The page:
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Companies have been the first to take the sustainability agenda head on, and eventually many governments joined the initiative. Most companies started out of a business need seeing input resourcing difficult and non-perennial. However, these same companies were quick to realize how it converted into better products, better brands, and eventually, better bottom line. Soon, sustainability became a buzzword, and lost its true meaning. True sustainability requires long term vision, purpose-based existence, rather than profit-based existence and patient capital. Some projects may not generate the requisite ROI, but still need to be undertaken- because they make sustainable sense. Presently, the profitbased, EBITDA valuation may not be the best model for our current and future needs.
A different model that is based on sustainable efforts, climate impact, and sociological impact will create more "shared value" companies. Consumers have already started rewarding such companies by propagating their use online. The most important contributor in the present and future scenario to the sustainability efforts will be governments. The benefits of globalization in the last 30 years has brought the world closer together via open market access to each other's markets, the learnings of one have been applied in other countries in order to be globally competitive. This has led to mass innovation on both a micro and macro scale in agriculture and other industries. WTO pressures have brought a lot of homogeneity and improvement in global lives on many economic and sociological fronts, such as treatment of labor, standards, etc. However, in the name of consumer protection, the same standards are now being used as protectionist barriers to prevent free trade of goods risking the entire sustainability movement.
Sustainable supply chains are now struggling to find markets for their products due to adoption of various forced standards. Therefore, governments globally will have to lead a movement in the support of ethical value chains allowing sustainable chains to flourish. The sustainable movement needs more cradling, rather than strangling, to cater to the future generations and growing populations' needs. To facilitate this, governments need to incentivize sustainable practices by rewarding and promoting sustainable vendors such that the ecosystem flourishes, rather than buying from the lowest bidder. They need to encourage companies with an ethos, not just product supply chains, but those who practice sustainability in its dealings with employees, marketing communications, and ultimate business purpose. Organizations that meet this criterion would have a devised logo as a reward mechanism, which could only be displayed by select brands on packaging to make it easily identifiable to consumers. On the global stage, governments should also be collaborating worldwide to end the domestic market protectionism that masks non-tariff barriers hampering sustainability efforts.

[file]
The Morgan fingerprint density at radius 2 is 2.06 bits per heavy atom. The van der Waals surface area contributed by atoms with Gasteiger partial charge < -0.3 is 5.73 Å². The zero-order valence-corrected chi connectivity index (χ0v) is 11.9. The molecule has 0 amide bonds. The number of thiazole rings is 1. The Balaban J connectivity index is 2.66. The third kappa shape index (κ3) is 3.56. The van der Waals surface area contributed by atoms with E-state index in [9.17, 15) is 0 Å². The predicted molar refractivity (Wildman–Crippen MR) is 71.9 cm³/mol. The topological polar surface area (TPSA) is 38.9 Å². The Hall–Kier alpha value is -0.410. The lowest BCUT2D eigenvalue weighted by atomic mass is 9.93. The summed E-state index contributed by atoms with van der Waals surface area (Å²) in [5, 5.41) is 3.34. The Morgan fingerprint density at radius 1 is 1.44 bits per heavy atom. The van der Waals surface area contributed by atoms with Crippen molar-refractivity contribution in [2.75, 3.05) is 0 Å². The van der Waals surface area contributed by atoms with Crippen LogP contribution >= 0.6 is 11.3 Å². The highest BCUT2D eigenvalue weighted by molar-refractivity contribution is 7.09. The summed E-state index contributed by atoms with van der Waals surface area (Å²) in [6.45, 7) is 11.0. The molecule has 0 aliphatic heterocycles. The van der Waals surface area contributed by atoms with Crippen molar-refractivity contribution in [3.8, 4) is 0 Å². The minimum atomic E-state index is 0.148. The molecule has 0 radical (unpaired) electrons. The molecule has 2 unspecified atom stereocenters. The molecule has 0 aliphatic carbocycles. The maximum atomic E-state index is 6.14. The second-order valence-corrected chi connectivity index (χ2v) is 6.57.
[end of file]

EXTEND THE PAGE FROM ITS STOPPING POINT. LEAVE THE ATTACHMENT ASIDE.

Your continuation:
However, the promotion of sustainability should not be limited to organizations, instead the government should educate through a separate ministry to schools, colleges, and universities to increase awareness of the sustainability movement. At an industry level, supply chains should reward and promote sustainable vendors such that the ecosystem flourishes, rather than simply buying from the lowest bidder. This applies to not just the supply chain but the ethos of companies as well– it's about dealing with employees, and ensuring marketing communication is purpose-led, thereby creating a social multiplier. Moreover, industry associations, and local chambers of commerce should also use "sustainability successes," and relate stories of previous vendors and experiences to empower others to convert to the same approach through regular meetings.
Consumers have a role to play too. A willingness to pay more for sustainable brands helps directly drive the change of organizations who will be reinvesting their dollars back. Investment from consumers means changing their own habits by disposing of waste and packaging responsibly, and recycling according to guidelines. Consuming products isn't enough however, citizens need to invest time in the community, country, and global development of the movement, and live "in the moment" to make actionable change for the future. Finally, consumers can facilitate governmental education initiatives by teaching children and family members the importance of this movement through gamification and open conversations on sustainability and individual impact.
The key takeaway is that in order for the sustainability movement to be successful, it relies on the wider, macro, and micro environments together- because everyone, from the government, to the consumer, has a role to play.